Not sure how to craft perfectly engaging teaser copy for your content? Read How to Write an Exceptional Meta Description for SEO.

Thou shalt frontload

Studies show that online readers spend 80% of their time “above the fold”. The “fold” is what we used to call the natural fold in newspapers. For online readers, the “fold” is the bottom of their laptop or mobile screen*.

This means that, like newspapers, the most useful, relevant information you need to convey to readers should appear right away, above the fold. If not, readers may click away instead of continuing to scroll.

Front-loading applies to web content writing on a paragraph and sentence level as well. Always include the most important information first.

*More current research suggests that online readers’ habits, especially on mobile devices, are changing to include scrolling below the fold. It is still considered a best practice to include your most important information first, but you no longer have to worry about including all necessary info above the fold. Focus on making sure your opening paragraphs engage your audience enough to entice a full read.

Thou shalt trim the deadwood

“Deadwood” refers to unnecessary words. Since online attention spans can be ruthless, every word must count. That means no flowery language that might distract, confuse, or bore readers. To limit your use of unnecessary words, try writing in the active voice, using the present tense rather than present progressive, and using prenominal adjectives.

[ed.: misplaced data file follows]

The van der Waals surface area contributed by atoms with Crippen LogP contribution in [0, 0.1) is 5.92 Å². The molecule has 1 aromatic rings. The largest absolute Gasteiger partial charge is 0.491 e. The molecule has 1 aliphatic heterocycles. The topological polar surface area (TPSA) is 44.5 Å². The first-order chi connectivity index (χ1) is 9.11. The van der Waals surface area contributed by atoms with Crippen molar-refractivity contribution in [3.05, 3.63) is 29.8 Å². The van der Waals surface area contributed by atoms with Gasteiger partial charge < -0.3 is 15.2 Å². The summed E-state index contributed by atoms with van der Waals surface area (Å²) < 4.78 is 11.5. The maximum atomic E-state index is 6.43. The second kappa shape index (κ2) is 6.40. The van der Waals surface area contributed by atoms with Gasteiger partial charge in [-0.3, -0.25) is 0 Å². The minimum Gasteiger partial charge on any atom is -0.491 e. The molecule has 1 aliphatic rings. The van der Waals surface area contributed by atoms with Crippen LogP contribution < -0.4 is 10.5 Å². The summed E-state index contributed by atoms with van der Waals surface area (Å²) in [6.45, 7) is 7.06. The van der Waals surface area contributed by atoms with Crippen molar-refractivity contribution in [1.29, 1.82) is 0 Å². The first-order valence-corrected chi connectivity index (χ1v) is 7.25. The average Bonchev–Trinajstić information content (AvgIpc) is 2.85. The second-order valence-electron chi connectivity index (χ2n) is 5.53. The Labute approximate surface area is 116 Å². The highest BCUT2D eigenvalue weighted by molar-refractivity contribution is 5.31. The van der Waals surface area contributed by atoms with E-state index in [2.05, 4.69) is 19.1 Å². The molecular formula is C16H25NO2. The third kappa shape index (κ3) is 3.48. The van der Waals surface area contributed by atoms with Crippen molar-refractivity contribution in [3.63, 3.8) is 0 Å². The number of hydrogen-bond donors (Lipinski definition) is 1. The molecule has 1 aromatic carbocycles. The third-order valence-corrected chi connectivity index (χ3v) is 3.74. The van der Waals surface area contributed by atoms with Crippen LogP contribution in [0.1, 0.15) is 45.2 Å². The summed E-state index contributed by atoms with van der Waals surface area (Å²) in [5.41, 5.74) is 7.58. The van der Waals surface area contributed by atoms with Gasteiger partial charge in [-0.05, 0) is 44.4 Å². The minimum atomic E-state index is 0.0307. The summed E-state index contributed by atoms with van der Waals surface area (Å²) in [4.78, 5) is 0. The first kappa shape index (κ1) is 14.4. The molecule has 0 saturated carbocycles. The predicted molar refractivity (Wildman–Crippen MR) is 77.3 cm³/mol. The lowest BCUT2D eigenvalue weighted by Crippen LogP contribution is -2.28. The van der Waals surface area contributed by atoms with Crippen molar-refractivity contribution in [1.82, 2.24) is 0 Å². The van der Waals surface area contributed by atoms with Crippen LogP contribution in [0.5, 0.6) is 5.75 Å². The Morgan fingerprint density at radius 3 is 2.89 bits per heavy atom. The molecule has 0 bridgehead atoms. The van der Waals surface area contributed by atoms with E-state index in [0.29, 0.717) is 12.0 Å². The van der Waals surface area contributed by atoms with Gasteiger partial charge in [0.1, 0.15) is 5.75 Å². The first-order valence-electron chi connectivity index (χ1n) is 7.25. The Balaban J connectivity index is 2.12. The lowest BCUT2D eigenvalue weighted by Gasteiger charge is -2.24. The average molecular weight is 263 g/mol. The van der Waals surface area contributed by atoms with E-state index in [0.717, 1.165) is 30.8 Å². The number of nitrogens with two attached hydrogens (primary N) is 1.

Check out our post on how to cut the deadwood from your social media posts using tips from heavy metal (yes, you read that right).

Thou shalt not write for the sake of writing

Remember the first commandment, “Thou shalt know your website’s goals”? When creating a piece of web content, you also need to consider its unique meaning to your target audience.

While websites need a steady stream of fresh content to climb the search rankings, that absolutely doesn’t mean that quantity matters more than quality. If the reason you’re writing a blog post is because your company’s goal is to publish a new blog every two weeks… stop!

Make sure that each new piece of content you create provides a helpful, useful solution — and a unique perspective, if possible. Don’t contribute to the Internet’s content noise with the millionth article on the same topic, sharing the same tired tips.

The positive user behaviour ranking signals search engines will receive from a quality piece of content are what you seek, not the negative ones that come from useless fluff.

Thou shalt harness the power of white space

Designers have always known the value of white space, but there’s no reason writers shouldn’t make use of it too. Use white space to emphasize important points as an alternative to bolding or italicizing. Think about what details you want to pop out as your readers scan.

Thou shalt use bold judiciously

The urge to use bold to highlight the importance of certain words and ease scannability is real, but it loses its effect if it is used too frequently. Try using white space as mentioned above, creative formatting like pull quotes and smaller sub-headlines, or even images.

Thou shalt never publish print text directly to the web

Just because a piece of content was originally published in print, doesn’t mean that it should remain unchanged when it moves online. Your digital readers have different expectations of your content than someone who reads a magazine or pamphlet. If you don’t want to lose them, each and every piece of content that is published on your site should be optimized for the web by using the rest of these commandments.


Now you’re ready to get started writing! Get inspired with these blog post ideas.